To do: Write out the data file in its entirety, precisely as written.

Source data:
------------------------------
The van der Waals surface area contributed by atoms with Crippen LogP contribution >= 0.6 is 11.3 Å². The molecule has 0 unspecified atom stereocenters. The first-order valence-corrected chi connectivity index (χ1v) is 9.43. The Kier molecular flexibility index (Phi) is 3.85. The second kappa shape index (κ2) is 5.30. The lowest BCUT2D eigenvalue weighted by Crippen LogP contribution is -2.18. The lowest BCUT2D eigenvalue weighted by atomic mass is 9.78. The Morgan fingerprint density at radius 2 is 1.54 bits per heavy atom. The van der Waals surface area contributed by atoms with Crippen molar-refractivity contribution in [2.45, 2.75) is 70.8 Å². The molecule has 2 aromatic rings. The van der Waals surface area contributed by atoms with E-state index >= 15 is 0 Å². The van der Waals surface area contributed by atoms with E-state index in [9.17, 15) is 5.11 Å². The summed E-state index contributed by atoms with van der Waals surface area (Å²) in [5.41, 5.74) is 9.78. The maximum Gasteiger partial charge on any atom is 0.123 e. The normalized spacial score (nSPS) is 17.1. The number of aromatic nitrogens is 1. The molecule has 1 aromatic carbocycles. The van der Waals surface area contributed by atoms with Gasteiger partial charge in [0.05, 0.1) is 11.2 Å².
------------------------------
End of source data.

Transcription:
The van der Waals surface area contributed by atoms with Crippen LogP contribution >= 0.6 is 11.3 Å². The molecule has 0 unspecified atom stereocenters. The first-order valence-corrected chi connectivity index (χ1v) is 9.43. The Kier molecular flexibility index (Phi) is 3.85. The second kappa shape index (κ2) is 5.30. The lowest BCUT2D eigenvalue weighted by Crippen LogP contribution is -2.18. The lowest BCUT2D eigenvalue weighted by atomic mass is 9.78. The Morgan fingerprint density at radius 2 is 1.54 bits per heavy atom. The van der Waals surface area contributed by atoms with Crippen molar-refractivity contribution in [2.45, 2.75) is 70.8 Å². The molecule has 2 aromatic rings. The van der Waals surface area contributed by atoms with E-state index >= 15 is 0 Å². The van der Waals surface area contributed by atoms with E-state index in [9.17, 15) is 5.11 Å². The summed E-state index contributed by atoms with van der Waals surface area (Å²) in [5.41, 5.74) is 9.78. The maximum Gasteiger partial charge on any atom is 0.123 e. The normalized spacial score (nSPS) is 17.1. The number of aromatic nitrogens is 1. The molecule has 1 aromatic carbocycles. The van der Waals surface area contributed by atoms with Gasteiger partial charge in [0.05, 0.1) is 11.2 Å².